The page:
Do Sea Otters Really Hold Hands?

Sea otters hold hands to protect themselves while sleeping. Since sea otters float on top of the water, they are at risk of drifting away from their groups, so while they sleep, the otters typically hold each other’s paws to keep from becoming separated. These groups of sea otters are referred to as rafts and can consist of just a few or as many as 100 otters. During the daytime, sea otters often tie themselves with sea plants growing on the ocean floor to anchor themselves so they don't float away. They generally do this when lying on their backs and using rocks to crack open mussels or clam shells to eat.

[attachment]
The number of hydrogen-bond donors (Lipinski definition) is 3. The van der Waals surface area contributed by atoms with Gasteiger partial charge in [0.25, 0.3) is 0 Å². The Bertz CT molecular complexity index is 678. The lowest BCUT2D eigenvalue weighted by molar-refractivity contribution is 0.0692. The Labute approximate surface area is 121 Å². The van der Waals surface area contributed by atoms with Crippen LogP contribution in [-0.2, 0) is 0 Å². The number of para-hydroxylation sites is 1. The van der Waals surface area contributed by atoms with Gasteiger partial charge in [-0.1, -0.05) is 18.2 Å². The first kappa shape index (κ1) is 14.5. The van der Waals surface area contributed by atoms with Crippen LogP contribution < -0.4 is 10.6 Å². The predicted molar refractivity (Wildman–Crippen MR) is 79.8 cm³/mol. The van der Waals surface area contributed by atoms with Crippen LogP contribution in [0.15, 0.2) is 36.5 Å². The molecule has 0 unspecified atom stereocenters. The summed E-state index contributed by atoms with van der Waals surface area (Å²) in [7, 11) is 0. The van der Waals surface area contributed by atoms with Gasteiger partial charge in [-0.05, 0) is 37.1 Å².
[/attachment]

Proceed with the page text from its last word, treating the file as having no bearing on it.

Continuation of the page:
More about sea otters:

  • A sea otter will spend an average of three hours each day grooming itself.

  • To keep themselves warm in the cold ocean temperatures, sea otters eat about 25% of their body weight every day.

  • A sea otter's fur is the thickest of any animal, with about 1 million hairs per square inch (6.45 square centimeters).
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